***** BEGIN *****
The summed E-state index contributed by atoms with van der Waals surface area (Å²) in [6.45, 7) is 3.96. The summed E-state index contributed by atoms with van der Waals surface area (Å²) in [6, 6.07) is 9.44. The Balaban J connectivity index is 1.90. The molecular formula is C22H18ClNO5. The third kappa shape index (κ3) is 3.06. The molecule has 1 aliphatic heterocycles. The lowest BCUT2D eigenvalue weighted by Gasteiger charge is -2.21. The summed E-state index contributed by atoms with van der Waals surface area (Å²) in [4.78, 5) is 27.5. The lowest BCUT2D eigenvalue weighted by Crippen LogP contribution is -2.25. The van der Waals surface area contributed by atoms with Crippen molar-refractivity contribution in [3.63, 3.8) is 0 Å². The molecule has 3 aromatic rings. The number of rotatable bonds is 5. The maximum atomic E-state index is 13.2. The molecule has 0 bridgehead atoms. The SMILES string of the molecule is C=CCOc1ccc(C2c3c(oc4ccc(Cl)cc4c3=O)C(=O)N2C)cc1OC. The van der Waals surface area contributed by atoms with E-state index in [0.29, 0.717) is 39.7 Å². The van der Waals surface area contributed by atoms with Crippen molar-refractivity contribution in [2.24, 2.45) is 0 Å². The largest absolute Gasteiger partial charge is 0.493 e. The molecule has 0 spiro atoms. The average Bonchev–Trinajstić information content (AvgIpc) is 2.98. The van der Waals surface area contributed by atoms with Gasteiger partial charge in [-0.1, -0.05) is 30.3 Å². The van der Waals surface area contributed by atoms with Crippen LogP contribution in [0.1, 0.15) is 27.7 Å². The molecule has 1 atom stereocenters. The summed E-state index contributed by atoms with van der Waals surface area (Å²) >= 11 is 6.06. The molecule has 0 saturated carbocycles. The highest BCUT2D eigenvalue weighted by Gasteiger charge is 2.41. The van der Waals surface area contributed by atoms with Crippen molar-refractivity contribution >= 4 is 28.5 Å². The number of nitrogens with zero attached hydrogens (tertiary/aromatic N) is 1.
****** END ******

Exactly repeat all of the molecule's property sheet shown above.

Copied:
The summed E-state index contributed by atoms with van der Waals surface area (Å²) in [6.45, 7) is 3.96. The summed E-state index contributed by atoms with van der Waals surface area (Å²) in [6, 6.07) is 9.44. The Balaban J connectivity index is 1.90. The molecular formula is C22H18ClNO5. The third kappa shape index (κ3) is 3.06. The molecule has 1 aliphatic heterocycles. The lowest BCUT2D eigenvalue weighted by Gasteiger charge is -2.21. The summed E-state index contributed by atoms with van der Waals surface area (Å²) in [4.78, 5) is 27.5. The lowest BCUT2D eigenvalue weighted by Crippen LogP contribution is -2.25. The van der Waals surface area contributed by atoms with Crippen molar-refractivity contribution in [3.63, 3.8) is 0 Å². The molecule has 3 aromatic rings. The number of rotatable bonds is 5. The maximum atomic E-state index is 13.2. The molecule has 0 bridgehead atoms. The SMILES string of the molecule is C=CCOc1ccc(C2c3c(oc4ccc(Cl)cc4c3=O)C(=O)N2C)cc1OC. The van der Waals surface area contributed by atoms with E-state index in [0.29, 0.717) is 39.7 Å². The van der Waals surface area contributed by atoms with Crippen molar-refractivity contribution in [2.24, 2.45) is 0 Å². The largest absolute Gasteiger partial charge is 0.493 e. The molecule has 0 spiro atoms. The average Bonchev–Trinajstić information content (AvgIpc) is 2.98. The van der Waals surface area contributed by atoms with Gasteiger partial charge in [-0.1, -0.05) is 30.3 Å². The van der Waals surface area contributed by atoms with Crippen LogP contribution in [0.1, 0.15) is 27.7 Å². The molecule has 1 atom stereocenters. The summed E-state index contributed by atoms with van der Waals surface area (Å²) >= 11 is 6.06. The molecule has 0 saturated carbocycles. The highest BCUT2D eigenvalue weighted by Gasteiger charge is 2.41. The van der Waals surface area contributed by atoms with Crippen molar-refractivity contribution >= 4 is 28.5 Å². The number of nitrogens with zero attached hydrogens (tertiary/aromatic N) is 1.